The Google Pixel 2 XL has developed a bit of an unfortunate reputation for being a device that’s plagued by hardware and software issues. So far we’ve seen complaints focused on screen burn in, “clicking” noises, audio recording niggles, and just today a new set of reports citing a bug that causes the display to flash.
The smaller, cheaper Pixel 2, on the other hand, has managed to avoid many of the same complaints, but it hasn’t gone completely unscathed. Shortly after the HTC-made phone launched last month, a small bunch of Pixel 2 users took to the Google Product Forums to raise concerns about the device’s microphone.
In a forum thread, which has since amassed over 100 responses, multiple users are reporting a problem with their Pixel 2 units that causes the microphone to stop working during calls. As you can imagine, this is a fairly significant fault for any smartphone.
Most users in the thread are reporting that the issue doesn’t impact the microphone while recording video, using Google Assistant, or even when using the loudspeaker during a call. Google support staff have apparently told several users that the issue stems from an “internal software malfunction”, while others are claiming that Google is offering to replace Pixel 2 units affected by the problem.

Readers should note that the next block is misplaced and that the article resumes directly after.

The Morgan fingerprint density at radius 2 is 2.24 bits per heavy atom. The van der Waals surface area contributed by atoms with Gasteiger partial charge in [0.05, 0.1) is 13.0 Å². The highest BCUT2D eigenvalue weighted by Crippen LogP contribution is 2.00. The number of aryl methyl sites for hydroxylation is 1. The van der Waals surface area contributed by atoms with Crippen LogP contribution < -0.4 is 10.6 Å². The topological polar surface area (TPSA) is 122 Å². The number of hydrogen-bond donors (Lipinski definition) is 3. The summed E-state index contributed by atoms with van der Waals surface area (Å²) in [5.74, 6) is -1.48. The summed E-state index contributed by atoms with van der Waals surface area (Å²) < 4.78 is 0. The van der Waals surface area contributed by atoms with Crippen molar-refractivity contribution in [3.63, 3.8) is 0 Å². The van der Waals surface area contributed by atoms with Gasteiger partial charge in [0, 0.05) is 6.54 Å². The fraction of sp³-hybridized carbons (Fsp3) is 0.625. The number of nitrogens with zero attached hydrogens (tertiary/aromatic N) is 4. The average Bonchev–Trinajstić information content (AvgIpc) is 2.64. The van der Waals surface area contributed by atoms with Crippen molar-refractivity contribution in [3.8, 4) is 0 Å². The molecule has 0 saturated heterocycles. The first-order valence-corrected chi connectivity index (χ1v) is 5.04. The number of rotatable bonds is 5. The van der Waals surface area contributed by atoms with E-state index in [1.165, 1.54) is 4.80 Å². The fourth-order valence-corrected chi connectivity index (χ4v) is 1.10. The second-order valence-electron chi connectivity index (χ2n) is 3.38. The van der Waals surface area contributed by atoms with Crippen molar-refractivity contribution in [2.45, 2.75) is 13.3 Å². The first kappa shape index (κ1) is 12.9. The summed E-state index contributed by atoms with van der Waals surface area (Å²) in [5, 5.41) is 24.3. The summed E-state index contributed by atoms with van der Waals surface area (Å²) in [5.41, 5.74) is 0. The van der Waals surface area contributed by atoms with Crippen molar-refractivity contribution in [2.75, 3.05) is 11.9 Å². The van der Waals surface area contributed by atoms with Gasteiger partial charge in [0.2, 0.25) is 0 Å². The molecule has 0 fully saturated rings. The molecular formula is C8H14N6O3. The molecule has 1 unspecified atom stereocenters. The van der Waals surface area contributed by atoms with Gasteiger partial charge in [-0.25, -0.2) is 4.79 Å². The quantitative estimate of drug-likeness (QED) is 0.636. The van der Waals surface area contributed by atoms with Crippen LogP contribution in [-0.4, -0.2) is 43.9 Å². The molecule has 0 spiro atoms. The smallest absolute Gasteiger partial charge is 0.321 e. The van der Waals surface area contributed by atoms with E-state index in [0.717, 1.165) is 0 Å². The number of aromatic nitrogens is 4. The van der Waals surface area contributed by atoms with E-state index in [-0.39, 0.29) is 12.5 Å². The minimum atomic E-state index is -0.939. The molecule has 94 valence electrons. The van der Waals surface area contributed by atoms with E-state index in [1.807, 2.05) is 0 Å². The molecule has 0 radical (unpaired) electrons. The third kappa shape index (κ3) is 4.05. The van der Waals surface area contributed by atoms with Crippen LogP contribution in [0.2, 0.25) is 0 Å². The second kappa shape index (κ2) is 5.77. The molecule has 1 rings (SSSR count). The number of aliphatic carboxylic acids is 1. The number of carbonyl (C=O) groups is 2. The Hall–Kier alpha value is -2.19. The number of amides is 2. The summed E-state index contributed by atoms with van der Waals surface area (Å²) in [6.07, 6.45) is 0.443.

As with any smartphone niggle, however, there are already plenty of unofficial ‘fixes’ doing the rounds, including one trick that will appeal to fans of old school video games: blow on it.
That’s right, apparently all you need to do to revive any ailing Pixel 2 speaker is give it the same treatment you would to an old Nintendo Entertainment System or Game Boy cartridge. You can even see the retro fix in action in this user video. Be warned though, the audio gets very loud as the microphone comes back to life.
Unfortunately, this 8-bit era solution isn’t sustainable in the long term, as it seems that the speaker will eventually stop working again. If you’re Pixel 2 is suffering from the same issue, your best bet is to join in the discussion and contact Google’s device support team.
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